American Pathology Partners, Inc.: Thanasis Papaioanu, Chief Information Officer and Chief Development Officer

by HCE Exchange on January 6, 2012

As healthcare undergoes a paradigm shift of historical proportions, an underlying theme of partnership as opposed to ownership has taken over the traditional relationships of hospitals and physicians with ancillary health services.

American Pathology Partners, Inc., is an example of this partnership trend. With headquarters located in Brentwood, Tenn., AP2 was founded and capitalized in early 2008 and owns and operates local and regional anatomic pathology labs in partnership with pathologists.

Currently, AP2 has three primary partners—UniPath in Denver, Colo.; Eastern Carolina Pathology in Wilson, N.C.; and Palm Beach Pathology in West Palm Beach, Fla.

For the love of pathology

Thanasis Papaioanu, co-founder, chief information officer, and chief development officer of AP2, said that he and his original partner, Edward Dooling, were both lab professionals who loved every aspect of pathology from the clinical side to the business side to the various industry dynamics.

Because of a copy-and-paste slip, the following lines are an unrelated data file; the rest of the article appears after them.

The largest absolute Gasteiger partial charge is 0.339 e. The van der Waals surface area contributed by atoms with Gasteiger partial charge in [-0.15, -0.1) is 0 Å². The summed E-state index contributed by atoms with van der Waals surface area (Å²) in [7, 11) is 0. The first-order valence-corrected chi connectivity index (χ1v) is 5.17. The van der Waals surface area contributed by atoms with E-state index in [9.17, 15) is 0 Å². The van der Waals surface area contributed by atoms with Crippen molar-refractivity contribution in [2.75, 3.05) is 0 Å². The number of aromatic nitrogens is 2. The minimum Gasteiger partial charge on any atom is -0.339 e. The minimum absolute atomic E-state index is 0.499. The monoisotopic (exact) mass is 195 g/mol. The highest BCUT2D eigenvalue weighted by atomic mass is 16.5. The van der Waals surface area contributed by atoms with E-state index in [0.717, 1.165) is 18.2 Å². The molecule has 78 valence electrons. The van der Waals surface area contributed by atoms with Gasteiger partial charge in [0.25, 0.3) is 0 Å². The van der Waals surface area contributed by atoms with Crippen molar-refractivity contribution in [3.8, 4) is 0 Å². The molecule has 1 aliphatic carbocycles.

Based on their experience, they saw an opportunity to consolidate a very fragmented area of the healthcare sector and provide a better product than what the larger national labs were able to produce. This led to the development of the partnership model in which the business side and pathologists work collaboratively as partners as opposed to the more traditional model where pathologists are employees.

“We thought maybe it was an opportunity to marry what makes a national laboratory successful and a potent competitor with what makes a local lab successful and take the best of both worlds, and you have a laboratory where we can create more value for our physician clients and their patients as well as our pathologist partners,” Papaioanu said.

He added, “We describe ourselves as a nationwide network of laboratories with a local, regional, or super-regional focus.”

Once AP2 acquires a lab, that lab continues to operate under its original brand name, thus enabling the lab to maintain the identity it has already built up within its community or region. Papaioanu describes the approach as distributed and decentralized. AP2 supports its network laboratories from its “centers of excellence,” offering subspecialty services that are hard to replicate locally, such as flow cytometry or molecular diagnostics.

“We work with pathologists as partners,” Papaioanu said. “They are not employees. What we are trying to spread is independence. We want our pathologists to be independent, and we do not want to manage their affairs. They are separate self-managed entities, and it is a radical departure from what has been happening in our industry. We work with them very collaboratively in developing and organically growing the business after a transaction.”